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American Catholic places the rise of the United States' political conservatism in the context of ferment within the Roman Catholic Church. How did Roman Catholics shift from being perceived as un-American to emerging as the most vocal defenders of the United States as the standard bearer in world history for political liberty and economic prosperity? D. G. Hart charts the development of the complex relationship between Roman Catholicism and American conservatism, and shows how these two seemingly antagonistic ideological groups became intertwined in advancing a certain brand of domestic and international politics.
Contrary to the standard narrative, Roman Catholics were some of the most assertive political conservatives directly after World War II, and their brand of politics became one of the most influential means by which Roman Catholicism came to terms with American secular society. It did so precisely as bishops determined the church needed to update its teaching about its place in the modern world. Catholics grappled with political conservatism long before the supposed rightward turn at the time of the Roe v. Wade decision in 1973.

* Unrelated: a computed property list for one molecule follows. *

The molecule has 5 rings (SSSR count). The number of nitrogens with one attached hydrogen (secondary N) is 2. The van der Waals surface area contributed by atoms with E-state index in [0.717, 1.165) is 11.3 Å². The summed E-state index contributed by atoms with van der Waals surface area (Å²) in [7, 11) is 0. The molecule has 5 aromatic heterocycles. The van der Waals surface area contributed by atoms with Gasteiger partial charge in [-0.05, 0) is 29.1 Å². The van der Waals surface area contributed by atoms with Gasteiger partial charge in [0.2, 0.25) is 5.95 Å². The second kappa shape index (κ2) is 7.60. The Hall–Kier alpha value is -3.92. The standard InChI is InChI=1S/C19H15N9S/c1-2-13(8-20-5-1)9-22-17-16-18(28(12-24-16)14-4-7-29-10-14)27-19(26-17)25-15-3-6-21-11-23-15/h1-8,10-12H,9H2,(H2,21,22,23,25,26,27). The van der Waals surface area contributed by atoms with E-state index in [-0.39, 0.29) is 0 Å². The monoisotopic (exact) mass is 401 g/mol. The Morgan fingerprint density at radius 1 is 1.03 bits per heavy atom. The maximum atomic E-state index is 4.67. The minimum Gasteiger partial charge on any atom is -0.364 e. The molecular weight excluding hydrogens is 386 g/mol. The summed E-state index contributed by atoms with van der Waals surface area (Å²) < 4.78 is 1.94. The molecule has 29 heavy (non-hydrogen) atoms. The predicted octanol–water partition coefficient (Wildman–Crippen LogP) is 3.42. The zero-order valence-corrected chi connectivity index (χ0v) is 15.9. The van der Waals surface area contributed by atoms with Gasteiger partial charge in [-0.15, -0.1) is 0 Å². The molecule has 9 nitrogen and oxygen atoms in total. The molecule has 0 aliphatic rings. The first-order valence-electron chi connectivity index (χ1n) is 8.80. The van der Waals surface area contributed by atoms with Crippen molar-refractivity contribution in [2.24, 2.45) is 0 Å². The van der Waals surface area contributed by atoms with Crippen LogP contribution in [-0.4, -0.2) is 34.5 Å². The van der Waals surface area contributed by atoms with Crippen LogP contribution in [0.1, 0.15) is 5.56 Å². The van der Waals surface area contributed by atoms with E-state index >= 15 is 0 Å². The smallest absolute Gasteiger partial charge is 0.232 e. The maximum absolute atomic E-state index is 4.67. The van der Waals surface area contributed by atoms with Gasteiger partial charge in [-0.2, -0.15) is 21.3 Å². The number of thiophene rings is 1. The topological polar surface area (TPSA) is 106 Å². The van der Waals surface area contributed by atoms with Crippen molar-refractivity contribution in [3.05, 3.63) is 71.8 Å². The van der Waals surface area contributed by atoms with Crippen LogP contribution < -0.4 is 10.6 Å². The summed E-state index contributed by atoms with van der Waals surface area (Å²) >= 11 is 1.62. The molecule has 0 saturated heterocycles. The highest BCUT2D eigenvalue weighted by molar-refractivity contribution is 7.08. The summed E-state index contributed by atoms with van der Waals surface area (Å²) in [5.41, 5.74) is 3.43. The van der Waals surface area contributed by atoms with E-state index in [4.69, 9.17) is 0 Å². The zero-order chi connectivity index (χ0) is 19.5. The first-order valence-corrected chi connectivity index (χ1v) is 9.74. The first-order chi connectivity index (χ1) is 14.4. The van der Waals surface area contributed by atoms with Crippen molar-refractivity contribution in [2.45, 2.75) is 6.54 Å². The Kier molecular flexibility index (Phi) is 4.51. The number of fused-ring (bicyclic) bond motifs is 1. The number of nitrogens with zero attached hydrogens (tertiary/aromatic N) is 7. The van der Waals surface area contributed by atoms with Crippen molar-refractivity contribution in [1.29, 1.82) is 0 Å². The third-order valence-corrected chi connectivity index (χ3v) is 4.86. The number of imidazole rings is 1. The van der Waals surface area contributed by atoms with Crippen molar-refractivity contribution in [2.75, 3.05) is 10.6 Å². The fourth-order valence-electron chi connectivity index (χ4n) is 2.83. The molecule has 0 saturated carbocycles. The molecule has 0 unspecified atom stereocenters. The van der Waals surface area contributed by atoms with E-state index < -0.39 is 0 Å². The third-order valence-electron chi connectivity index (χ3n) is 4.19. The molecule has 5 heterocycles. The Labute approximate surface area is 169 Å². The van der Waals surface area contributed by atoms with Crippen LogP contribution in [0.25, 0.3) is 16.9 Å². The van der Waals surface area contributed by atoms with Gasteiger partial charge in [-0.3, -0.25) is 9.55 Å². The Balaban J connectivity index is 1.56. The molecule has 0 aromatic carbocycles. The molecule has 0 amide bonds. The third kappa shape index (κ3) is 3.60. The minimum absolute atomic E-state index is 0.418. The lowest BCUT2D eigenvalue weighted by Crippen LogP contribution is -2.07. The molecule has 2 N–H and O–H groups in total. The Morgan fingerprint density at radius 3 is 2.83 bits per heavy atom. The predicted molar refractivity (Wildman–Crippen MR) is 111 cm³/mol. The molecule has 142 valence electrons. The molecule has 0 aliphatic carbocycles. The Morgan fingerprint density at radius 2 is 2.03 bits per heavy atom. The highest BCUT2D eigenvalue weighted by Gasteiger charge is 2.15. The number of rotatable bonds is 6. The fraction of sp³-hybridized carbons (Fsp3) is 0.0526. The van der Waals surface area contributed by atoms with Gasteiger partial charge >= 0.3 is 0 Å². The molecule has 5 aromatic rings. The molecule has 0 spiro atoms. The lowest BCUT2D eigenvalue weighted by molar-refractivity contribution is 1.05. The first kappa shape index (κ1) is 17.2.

Hart follows the course of political conservatism from John F. Kennedy, the first and only Roman Catholic president of the United States, to George W. Bush, and describes the evolution of the church and its influence on American politics. By tracing the roots of Roman Catholic politicism in American culture, Hart argues that Roman Catholicism's adaptation to the modern world, whether in the United States or worldwide, was as remarkable as its achievement remains uncertain. In the case of Roman Catholicism, the effects of religion on American politics and political conservatism are indisputable.